Alcohol Detoxification in Primary Care Treatment (ADEPT) (ADEPT)
|ClinicalTrials.gov Identifier: NCT00855699|
Recruitment Status : Completed
First Posted : March 4, 2009
Last Update Posted : January 19, 2011
|Condition or disease||Intervention/treatment||Phase|
|Alcoholism||Drug: Acamprosate||Phase 4|
Aims and objectives:
To provide a framework for investigating the hypothesis that for those patients undergoing alcohol detox in primary care adding acamprosate to a reducing regimen of a benzodiazepine (chlordiazepoxide) provides better symptom control during detox compared with benzodiazepine alone. In addition we will assess improvement in sleep, drinking outcomes, completion rates and cognitive performance.
Specific primary aim:
This feasibility study aims to inform a full application for an RCT to compare the effectiveness and cost-effectiveness of acamprosate as an adjunctive treatment for benzodiazepines for alcohol detox in primary care.
Key objectives are to:
- determine the optimal method of recruiting patients in primary care and estimate likely recruitment rate
- investigate feasibility of completion of and variation in our proposed primary outcome measure in the community - Clinical Institute of Withdrawal Scale-Alcohol (symptoms during detox), and secondary outcome measures - drinking during first month (via diary to derive % days abstinent), completion of detox, sleep and cognitive performance.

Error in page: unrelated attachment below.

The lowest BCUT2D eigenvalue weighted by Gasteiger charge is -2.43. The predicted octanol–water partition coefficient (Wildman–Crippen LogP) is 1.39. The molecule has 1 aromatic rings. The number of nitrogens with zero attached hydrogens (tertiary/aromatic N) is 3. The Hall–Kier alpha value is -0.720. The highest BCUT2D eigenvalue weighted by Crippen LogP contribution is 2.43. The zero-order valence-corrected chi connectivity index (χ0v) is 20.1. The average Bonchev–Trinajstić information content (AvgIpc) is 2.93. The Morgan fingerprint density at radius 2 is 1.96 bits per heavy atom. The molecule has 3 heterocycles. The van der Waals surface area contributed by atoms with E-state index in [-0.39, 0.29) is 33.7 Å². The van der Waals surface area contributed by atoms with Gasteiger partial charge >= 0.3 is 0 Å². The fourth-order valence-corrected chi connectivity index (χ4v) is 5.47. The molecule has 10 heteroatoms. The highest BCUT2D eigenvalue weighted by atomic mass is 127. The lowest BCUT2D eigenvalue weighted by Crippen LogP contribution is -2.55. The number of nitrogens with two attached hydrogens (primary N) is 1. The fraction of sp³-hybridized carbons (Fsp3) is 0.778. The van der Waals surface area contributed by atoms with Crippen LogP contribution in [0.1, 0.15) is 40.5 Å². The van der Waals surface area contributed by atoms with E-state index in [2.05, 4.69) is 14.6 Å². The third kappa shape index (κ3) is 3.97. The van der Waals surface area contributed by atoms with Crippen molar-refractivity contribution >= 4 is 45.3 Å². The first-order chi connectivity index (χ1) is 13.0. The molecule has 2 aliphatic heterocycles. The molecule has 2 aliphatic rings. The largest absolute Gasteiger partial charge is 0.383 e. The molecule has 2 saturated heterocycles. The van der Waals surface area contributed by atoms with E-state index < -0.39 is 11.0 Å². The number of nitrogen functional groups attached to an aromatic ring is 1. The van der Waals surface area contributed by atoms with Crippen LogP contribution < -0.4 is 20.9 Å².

- investigate patient and GP acceptability of this randomised trial using qualitative measures.
|Study Type :||Interventional (Clinical Trial)|
|Actual Enrollment :||36 participants|
|Intervention Model:||Parallel Assignment|
|Masking:||Quadruple (Participant, Care Provider, Investigator, Outcomes Assessor)|
|Official Title:||Alcohol Detoxification in Primary Care Treatment (ADEPT) - a Feasibility Study of Conducting a Randomised Trial in Primary Care Comparing Two Pharmacological Regimens.|
|Study Start Date :||November 2009|
|Primary Completion Date :||July 2010|
|Study Completion Date :||November 2010|
- Reduction in alcohol withdrawal symptoms [ Time Frame: up to 10 days ]
- alcohol drinking [ Time Frame: within 4 weeks of end of detox ]
Please refer to this study by its ClinicalTrials.gov identifier (NCT number): NCT00855699
|University of Bristol, Bristol PCT.|
|Bristol, United Kingdom, BS6 6JL|
|Principal Investigator:||Anne Lingford-Hughes||University of Bristol|